In the previous bulletin article, I explained why baptism is necessary for salvation. In this article, I will explain why it is not a human work. Some Protestant churches teach that man cannot do anything to earn salvation. On the surface this is true. Unfortunately, their misunderstanding of good works has led to erroneous teachings on baptism’s role in the salvific scheme. Accordingly, this article will demonstrate why baptism is not a human work but a request for forgiveness.
What the Bible Has To Say
In St. Paul’s Letter to Titus, Paul explains, “…he saved us, not because of deeds done by us in righteousness, but in his own mercy, by the washing of regeneration…” (Titus 3:5-7). Regeneration means to be recreated or born again. And how is being born again accomplished? By washing. Through baptism, we are washed with water while simultaneously being renewed in the Holy Spirit, just as Jesus told Nicodemus in John 3.
Aside from being the pithiest bible passage on the process of justification, Titus 3:5-7 indisputably shows that baptism is not a human work. Before saying that we are saved by the “washing of regeneration,” Paul says, “not because of deeds done by us in righteousness….” Thus, baptism is not a deed done by us in righteousness. It is not a work of self-justification.
Baptism and the Flood
Just so there is no confusion as to how baptism washes away sins, let us turn to 1 Peter 3:20-21. Here, St. Peter discusses the connections between baptism and Noah/Noah’s family being saved by water that washed away evil people from the earth. He says, “Baptism, which corresponds to this (the flood), now saves you, not as a removal of dirt from the body but as an appeal to God for a clear conscience, through the resurrection of Jesus Christ.”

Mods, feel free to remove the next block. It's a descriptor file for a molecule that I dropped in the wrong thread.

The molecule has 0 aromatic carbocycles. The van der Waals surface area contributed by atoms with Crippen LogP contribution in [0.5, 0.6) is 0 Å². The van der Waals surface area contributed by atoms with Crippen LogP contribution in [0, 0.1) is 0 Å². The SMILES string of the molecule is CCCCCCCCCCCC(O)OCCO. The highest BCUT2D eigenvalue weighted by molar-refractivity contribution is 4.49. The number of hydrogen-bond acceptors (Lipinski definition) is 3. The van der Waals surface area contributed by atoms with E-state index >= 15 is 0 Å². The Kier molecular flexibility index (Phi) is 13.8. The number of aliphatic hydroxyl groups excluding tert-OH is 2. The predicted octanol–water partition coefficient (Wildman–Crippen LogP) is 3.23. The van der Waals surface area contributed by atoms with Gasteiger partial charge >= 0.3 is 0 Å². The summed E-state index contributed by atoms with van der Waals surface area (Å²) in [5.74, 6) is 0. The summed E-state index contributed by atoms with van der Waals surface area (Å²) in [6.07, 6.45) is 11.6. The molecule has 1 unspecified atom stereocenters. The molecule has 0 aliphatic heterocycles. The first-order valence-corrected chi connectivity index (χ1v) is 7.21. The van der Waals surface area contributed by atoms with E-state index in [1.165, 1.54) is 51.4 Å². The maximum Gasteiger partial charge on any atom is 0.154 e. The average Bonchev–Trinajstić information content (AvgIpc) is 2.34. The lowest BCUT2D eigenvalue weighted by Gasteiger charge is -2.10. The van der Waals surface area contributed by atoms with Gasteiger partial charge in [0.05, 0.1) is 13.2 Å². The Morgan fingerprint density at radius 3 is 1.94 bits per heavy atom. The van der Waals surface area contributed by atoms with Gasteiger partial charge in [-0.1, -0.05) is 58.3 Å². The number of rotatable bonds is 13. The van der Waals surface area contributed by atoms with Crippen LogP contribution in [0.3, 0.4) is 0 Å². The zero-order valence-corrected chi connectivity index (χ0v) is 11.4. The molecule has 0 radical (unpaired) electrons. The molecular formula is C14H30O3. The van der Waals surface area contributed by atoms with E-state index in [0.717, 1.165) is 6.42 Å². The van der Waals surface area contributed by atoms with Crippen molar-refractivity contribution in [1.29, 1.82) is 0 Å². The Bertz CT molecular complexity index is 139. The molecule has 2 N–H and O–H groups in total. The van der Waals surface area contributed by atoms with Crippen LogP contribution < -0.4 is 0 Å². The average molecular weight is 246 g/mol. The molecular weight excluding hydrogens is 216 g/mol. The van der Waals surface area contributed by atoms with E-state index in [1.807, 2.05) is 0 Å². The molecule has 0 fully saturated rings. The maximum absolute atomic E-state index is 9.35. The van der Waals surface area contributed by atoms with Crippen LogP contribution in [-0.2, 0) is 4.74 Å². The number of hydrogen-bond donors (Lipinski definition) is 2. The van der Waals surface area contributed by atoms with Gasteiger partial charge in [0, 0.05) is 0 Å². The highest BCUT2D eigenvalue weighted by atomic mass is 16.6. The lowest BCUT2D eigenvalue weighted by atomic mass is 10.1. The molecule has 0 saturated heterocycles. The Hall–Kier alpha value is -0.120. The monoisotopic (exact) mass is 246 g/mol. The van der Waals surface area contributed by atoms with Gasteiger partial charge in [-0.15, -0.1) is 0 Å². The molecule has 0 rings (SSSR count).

The flood was not a human work; it was an act of God. Similarly, baptism is not a human work. It is God’s work! Although water signifies what grace accomplishes, God is the one who washes away sins through baptism. To reject this dogma is to deny the flood and the saving of Noah and his family by it.
Similarly, given Peter’s above explanation, rejecting the effects of baptism is to refuse God’s forgiveness through it. Thus, to reject baptism’s efficacy is to deny Him who commanded baptism.
Confession’s Connection To Baptism
Finally, since baptism, which forgives sins at the beginning of the Christian journey, is not a human work, confession to a priest, which forgives sins during the Christian journey, is not a human work either. Auricular confession simply continues what baptism begins if/when a Christian lapses into mortal sin (CCC 1425-26).